The opportunity they bring to the automotive industry is through the new components they require. Large lithium-ion batteries, powerful traction motors, and accompanying power electronics have not previously had a place in the automotive market. In 2023 these components combine to create a market size of more than US$100 million, which will grow significantly over this report’s 10-year forecast, making up a significant part of the US$1.6 trillion future automotive technologies market.
Connected and Software-Defined Vehicles
Connectivity is nothing new in vehicles, for many years now they have had the ability to communicate key information back to OEMs. The paradigm shift is coming from how OEMs are using the vehicle’s connectivity and modern luxury features to create new revenue streams. IDTechEx has already seen some optional extras, like heated steering wheels, transitioning to a subscription model, so that customers only need to pay for it in the winter. New luxury features, like advanced assisted and automated driving systems, are becoming more defined by the vehicle’s software than its hardware. Subscription models can be created which keep the vehicle up to date and everything working smoothly.
In addition to new luxury features in the vehicle, connectivity can support payments via the car. Future vehicles will be able to pay for parking, pay for charging, and even pay for drive through coffee, automatically. Of course, the intention is that the OEMs will be able to take a transaction fee of some kind helping them to create new profit through vehicle connectivity. This report provides an overview of applications enabled by connectivity, what software-defined vehicles mean and what they can offer, what the enabling technologies are and how large revenue from services will be in 2034.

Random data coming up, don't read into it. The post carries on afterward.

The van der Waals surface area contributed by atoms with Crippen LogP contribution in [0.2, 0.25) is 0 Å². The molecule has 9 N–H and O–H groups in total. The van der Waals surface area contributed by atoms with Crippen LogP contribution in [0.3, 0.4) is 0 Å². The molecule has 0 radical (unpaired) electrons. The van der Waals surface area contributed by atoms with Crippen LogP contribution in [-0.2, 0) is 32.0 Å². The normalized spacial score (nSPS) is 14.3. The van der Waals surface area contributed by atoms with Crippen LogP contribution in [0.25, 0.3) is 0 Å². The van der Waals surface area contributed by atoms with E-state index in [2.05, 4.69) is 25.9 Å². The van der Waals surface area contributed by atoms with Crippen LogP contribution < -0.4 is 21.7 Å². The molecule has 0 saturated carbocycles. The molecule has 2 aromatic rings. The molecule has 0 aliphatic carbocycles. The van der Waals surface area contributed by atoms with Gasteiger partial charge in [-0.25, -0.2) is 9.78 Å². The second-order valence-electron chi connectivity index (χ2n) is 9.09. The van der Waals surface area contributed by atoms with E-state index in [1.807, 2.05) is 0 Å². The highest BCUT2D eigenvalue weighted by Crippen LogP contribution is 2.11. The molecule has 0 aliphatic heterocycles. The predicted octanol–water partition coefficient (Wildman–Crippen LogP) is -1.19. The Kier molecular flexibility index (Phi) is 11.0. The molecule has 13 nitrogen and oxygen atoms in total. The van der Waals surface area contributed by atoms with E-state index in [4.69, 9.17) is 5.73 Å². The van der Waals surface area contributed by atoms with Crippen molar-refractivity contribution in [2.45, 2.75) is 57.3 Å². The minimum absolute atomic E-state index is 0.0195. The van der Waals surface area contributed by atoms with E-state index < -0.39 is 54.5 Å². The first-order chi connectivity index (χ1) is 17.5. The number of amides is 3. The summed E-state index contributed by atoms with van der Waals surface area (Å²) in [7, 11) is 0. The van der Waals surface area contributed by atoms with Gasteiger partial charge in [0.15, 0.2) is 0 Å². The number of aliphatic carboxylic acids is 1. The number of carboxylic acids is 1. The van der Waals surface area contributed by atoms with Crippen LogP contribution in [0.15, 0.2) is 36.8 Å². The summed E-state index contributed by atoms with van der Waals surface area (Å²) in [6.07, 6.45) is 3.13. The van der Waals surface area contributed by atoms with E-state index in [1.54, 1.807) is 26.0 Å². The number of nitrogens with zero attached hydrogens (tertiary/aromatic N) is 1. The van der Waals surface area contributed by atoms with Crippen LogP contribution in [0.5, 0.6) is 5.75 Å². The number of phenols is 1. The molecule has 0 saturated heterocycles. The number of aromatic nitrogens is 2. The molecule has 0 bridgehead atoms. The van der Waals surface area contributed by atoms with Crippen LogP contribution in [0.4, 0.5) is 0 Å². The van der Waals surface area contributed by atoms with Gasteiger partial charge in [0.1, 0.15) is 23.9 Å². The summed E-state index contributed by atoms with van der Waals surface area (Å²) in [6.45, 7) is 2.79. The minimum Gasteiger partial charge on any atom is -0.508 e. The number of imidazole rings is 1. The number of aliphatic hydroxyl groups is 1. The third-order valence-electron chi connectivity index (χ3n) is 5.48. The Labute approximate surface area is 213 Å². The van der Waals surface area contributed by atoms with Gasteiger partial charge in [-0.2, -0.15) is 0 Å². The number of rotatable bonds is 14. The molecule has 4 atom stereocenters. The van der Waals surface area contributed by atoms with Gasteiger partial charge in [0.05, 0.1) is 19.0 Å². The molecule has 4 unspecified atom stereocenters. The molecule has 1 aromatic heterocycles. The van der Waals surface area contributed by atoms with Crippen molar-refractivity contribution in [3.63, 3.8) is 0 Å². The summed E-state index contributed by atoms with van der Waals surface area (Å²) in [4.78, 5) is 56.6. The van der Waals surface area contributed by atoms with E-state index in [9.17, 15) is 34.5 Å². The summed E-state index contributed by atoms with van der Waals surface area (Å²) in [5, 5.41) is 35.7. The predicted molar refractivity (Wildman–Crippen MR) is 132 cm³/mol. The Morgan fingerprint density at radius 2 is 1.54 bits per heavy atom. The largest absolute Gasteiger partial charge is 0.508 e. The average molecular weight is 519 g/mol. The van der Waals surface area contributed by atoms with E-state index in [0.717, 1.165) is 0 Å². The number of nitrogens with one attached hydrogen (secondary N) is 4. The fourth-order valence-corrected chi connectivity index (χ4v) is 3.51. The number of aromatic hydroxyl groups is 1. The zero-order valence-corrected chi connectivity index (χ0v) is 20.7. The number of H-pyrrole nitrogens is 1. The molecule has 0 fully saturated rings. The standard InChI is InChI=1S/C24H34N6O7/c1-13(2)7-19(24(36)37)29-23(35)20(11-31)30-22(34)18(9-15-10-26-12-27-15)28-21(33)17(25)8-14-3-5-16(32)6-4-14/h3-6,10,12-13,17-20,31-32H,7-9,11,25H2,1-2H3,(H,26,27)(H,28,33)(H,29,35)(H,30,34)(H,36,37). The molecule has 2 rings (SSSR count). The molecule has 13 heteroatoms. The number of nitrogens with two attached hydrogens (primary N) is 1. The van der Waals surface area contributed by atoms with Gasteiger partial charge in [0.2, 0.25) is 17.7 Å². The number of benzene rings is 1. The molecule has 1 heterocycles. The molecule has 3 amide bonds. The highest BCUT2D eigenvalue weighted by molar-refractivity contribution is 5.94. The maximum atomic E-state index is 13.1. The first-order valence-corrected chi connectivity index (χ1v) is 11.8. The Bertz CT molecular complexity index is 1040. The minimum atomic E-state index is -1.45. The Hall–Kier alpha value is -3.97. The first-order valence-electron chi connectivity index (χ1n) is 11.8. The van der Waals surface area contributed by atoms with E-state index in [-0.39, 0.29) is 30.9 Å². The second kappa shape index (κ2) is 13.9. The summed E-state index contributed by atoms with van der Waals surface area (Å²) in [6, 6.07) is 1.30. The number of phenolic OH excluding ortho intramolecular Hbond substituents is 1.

Since early lane keep assist systems, where the vehicle could effectively steer itself to a limited degree, cars have needed a way to tell whether the driver is still holding onto the wheel. The easiest way to do this was with a torque sensor in the steering system that could infer from its measurements whether the driver was still holding the wheel. However, these could be fooled, and with modern ADAS systems inspiring so much confidence in their own abilities, combined with the emergence of level 3 systems which offer hands off driving in certain situations, more sophisticated driver monitoring systems are required.
This report highlights the new technologies that are emerging to keep a track of the driver’s attentiveness and protect from left behind children and pets. The pros and cons of each system are explained, and their market prospects forecasted.
Through these megatrends the automotive industry is seeing irreversible transformation from a status quo that has lasted for decades. The way customers drive, interact with, and own their vehicles is changing. The 10-year forecasts in this report bring together the most disruptive technologies coming to the automotive industry.